Gertrude opened the book to the pages marked by the red ribbon and began to read in a loud voice: Incline Thy ear, O Lord, to our prayers, with which we humbly entreat Thy . . .” Matthew spun and reached to grab the book . . .” Gertrude pulled away from him . . .”the soul of Thy servant, Gerard Trahan, which Thou has summoned---” 

Matthew shouted, “Damn you Gertrude, give me that goddamned book.”

“to go forth from this world—“

Matthew lunged over the boy between them. Gertrude jerked the book back and it fell out of her hand. Both she and Matthew moved to pick it up. Which one bumped Louis, if either of them actually did, no one could tell, but we all saw the blur of something small and brown fall away from them, followed by the sound of dirt falling on the casket and a heavy thud.

Alice shouted, “Oh, God, the boy. Jules, the boy.”

Louis lay on top of his dead brother’s casket in the grave. Matthew and Gertrude turned and stared at the small figure in the ill fitting suit trying to stand on the slick and muddied top of his brother’s coffin. 

Matthew shouted, “Damn you, Gertrude.”

Gertrude could only answer, “You! You!”

I knelt in the mud beside the grave and reached down for the boy. He struggled to stand but took my hand. I lifted him up, surprised by how light he seemed. Alice came and took him from me. By the time I stood, Alice had pulled Louis, muddy suit and all, into the folds of her dress like a brood hen protecting her young. When Matthew reached out to take Louis, the boy clung even more tightly to Alice. Matthew pulled back his hand, cursed Gertrude again, and walked away.

Kyle said, “I’ll get Matthew home,” and followed Matthew to the car.

Gertrude took hold of Louis and started to lead him away. As she walked past the end of the grave, she noticed her Prayer Book on the ground. Until then she had forgotten she had dropped it. She pointed at the book and said, “Louis, be a good boy and get the book for me.”

Louis didn’t hesitate. He stepped over to the book and kicked it into the grave.  

Gertrude cried out, “Louis, Louis. . . Matthew, what have you done? God will punish you. He will. Oh, Louis.”

She grabbed the boy with both hands on his shoulders, pulled him to herself and sobbed. The boy submitted without saying a word. Several of the other women wrapped themselves around the pair. The group seemed to move as one away from the gravesite and towards their cars.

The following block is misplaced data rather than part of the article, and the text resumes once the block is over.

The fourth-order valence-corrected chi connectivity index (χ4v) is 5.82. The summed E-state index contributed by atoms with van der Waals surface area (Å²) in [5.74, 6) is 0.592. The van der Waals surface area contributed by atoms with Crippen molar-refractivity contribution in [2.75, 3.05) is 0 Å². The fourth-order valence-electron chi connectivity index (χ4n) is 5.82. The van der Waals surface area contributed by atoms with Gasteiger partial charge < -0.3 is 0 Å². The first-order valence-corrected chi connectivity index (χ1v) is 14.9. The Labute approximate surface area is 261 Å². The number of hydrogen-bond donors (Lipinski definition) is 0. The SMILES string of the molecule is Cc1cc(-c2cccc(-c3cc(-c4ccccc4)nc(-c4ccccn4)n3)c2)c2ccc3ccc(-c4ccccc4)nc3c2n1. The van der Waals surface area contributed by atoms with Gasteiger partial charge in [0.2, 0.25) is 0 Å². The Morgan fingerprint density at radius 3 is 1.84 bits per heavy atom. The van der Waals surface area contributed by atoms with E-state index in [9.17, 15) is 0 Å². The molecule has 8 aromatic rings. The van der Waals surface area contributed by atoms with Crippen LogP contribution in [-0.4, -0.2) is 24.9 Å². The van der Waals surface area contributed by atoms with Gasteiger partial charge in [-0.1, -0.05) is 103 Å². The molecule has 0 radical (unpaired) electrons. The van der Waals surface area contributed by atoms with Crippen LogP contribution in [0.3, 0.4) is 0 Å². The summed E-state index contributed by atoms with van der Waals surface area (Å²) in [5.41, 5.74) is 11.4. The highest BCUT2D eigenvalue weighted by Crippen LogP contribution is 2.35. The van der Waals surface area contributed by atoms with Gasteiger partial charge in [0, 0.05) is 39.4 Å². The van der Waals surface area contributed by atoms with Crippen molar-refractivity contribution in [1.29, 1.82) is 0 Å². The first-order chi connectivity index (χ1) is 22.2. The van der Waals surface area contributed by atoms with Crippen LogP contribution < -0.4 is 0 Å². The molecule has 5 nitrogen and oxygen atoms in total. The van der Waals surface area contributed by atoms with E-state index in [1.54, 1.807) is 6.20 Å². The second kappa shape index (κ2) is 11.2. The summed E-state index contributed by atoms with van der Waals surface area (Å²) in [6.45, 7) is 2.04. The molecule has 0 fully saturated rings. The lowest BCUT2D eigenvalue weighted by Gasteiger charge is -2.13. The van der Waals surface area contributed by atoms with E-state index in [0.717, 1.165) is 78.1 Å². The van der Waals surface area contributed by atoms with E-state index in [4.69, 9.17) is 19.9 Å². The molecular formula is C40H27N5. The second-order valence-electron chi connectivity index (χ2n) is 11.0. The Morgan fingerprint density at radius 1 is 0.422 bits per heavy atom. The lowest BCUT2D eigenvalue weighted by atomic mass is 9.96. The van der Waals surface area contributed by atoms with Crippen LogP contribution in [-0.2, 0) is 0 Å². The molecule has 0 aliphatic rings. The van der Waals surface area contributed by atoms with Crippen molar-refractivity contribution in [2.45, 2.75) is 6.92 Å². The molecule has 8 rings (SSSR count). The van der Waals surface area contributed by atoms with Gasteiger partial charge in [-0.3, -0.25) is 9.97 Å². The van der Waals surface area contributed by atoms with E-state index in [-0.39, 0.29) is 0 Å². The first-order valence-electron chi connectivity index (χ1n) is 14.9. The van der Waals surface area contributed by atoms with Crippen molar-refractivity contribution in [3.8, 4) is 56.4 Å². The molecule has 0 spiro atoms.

I said, “Gertrude, wait. I’ll get your prayer book for you,” and lowered myself into the grave to pick up the book. Mud on my shoes and the polished wood of the casket made me almost fall. I climbed out intending to give the book to Gertrude, but she had taken Louis and clearly meant not to turn back. 

I did not think about what I was going to do. It was one of those moments when, some might say, the energy of the universe took over. The red bookmark lay still in the place where Gertrude had placed it.  

Alice said, “What are you going to do?”

I said, “It seems wrong not to finish the prayer.” 

I stood at the edge of the grave and began to read right from where Gertrude had left off: and command him to be numbered with Thy saints. Absolve, O Lord, we beseech Thee, the soul of Thy servant, Gerard Trahan, from every bond of sin, that he may be raised up in the glory of the resurrection and live among Thy saints and elect. Through our Lord, Jesus Christ.  

Alice made the sign of the cross. I handed the book to her and said, “You can give the book to Gertrude later and tell her we finished the prayer.”  

On the way home, I tried to sort out the confusion that was rattling around in my head. A couple of times I looked over and saw Alice’s lips moving. Praying, I thought. I tried to imagine how terrible it would be for Gertrude and Matthew and Matthew’s younger son, Louis, that night. Alice told me later she was thinking about how desperate Gertrude looked when Louis kicked the prayer book into the grave. She could not imagine what it was going to be like for all of them, and not just that night, but likely for a long, long time. 

Back at the mortuary, we sat in the car for a moment, with no one else near, with no sound except our own breathing and the whir of the air conditioner fan, until I heard myself say, “I never!” 

Alice said, “Neither me. Really.”



Carl Wooton is a part-time, semi-retired lecturer in English, teaching fiction writing, at Cal Poly State University in San Luis Obispo. His published work includes stories, poems and criticism. Stories include four stories in The Hudson Review, and single stories in Georgia Review, The Literary Review, Forum, Ball State University Forum, Sun Dog, Ellery Queen's Mystery Magazine, Beloit Fiction Journal, and others. Published critical essays explore the work of T. S. Eliot, Gerard Manley Hopkins, Evelyn Waugh, Muriel Spark, William Wycherley, and Henri Becque. He has taught literature and creative writing for forty-eight years (28 years at Univ. Louisiana-Lafayette, and 20 at Cal Poly), and it's still a blast. He's on Facebook.  His website is: cla.calpoly.edu/~cwooton.  He can be contacted at cwooton@calpoly.edu..